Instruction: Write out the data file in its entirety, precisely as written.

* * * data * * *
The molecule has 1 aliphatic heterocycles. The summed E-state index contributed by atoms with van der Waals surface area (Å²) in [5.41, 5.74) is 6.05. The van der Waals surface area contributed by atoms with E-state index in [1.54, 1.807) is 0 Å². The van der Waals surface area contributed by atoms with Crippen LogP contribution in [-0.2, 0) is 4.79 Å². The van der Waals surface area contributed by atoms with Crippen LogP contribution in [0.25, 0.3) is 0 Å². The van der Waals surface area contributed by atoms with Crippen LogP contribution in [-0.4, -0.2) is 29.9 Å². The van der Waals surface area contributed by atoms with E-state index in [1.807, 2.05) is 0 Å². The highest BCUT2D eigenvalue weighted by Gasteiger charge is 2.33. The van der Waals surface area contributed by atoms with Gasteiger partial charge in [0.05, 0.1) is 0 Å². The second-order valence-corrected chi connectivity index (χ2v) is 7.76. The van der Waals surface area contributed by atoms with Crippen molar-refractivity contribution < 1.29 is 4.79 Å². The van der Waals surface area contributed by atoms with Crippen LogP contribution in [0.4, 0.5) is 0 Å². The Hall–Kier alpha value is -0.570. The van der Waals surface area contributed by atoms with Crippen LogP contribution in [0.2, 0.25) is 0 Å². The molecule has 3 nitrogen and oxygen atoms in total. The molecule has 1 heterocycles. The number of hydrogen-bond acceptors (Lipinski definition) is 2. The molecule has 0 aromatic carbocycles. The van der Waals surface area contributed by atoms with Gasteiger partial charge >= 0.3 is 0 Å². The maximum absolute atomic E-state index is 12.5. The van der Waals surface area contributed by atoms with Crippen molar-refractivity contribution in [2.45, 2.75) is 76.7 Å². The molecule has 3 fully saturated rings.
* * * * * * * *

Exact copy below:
The molecule has 1 aliphatic heterocycles. The summed E-state index contributed by atoms with van der Waals surface area (Å²) in [5.41, 5.74) is 6.05. The van der Waals surface area contributed by atoms with E-state index in [1.54, 1.807) is 0 Å². The van der Waals surface area contributed by atoms with Crippen LogP contribution in [-0.2, 0) is 4.79 Å². The van der Waals surface area contributed by atoms with Crippen LogP contribution in [0.25, 0.3) is 0 Å². The van der Waals surface area contributed by atoms with Crippen LogP contribution in [-0.4, -0.2) is 29.9 Å². The van der Waals surface area contributed by atoms with E-state index in [1.807, 2.05) is 0 Å². The highest BCUT2D eigenvalue weighted by Gasteiger charge is 2.33. The van der Waals surface area contributed by atoms with Gasteiger partial charge in [0.05, 0.1) is 0 Å². The second-order valence-corrected chi connectivity index (χ2v) is 7.76. The van der Waals surface area contributed by atoms with Crippen molar-refractivity contribution < 1.29 is 4.79 Å². The van der Waals surface area contributed by atoms with Crippen LogP contribution in [0.4, 0.5) is 0 Å². The Hall–Kier alpha value is -0.570. The van der Waals surface area contributed by atoms with Crippen LogP contribution in [0.2, 0.25) is 0 Å². The molecule has 3 nitrogen and oxygen atoms in total. The molecule has 1 heterocycles. The number of hydrogen-bond acceptors (Lipinski definition) is 2. The molecule has 0 aromatic carbocycles. The van der Waals surface area contributed by atoms with Gasteiger partial charge >= 0.3 is 0 Å². The maximum absolute atomic E-state index is 12.5. The van der Waals surface area contributed by atoms with Crippen molar-refractivity contribution in [2.45, 2.75) is 76.7 Å². The molecule has 3 fully saturated rings.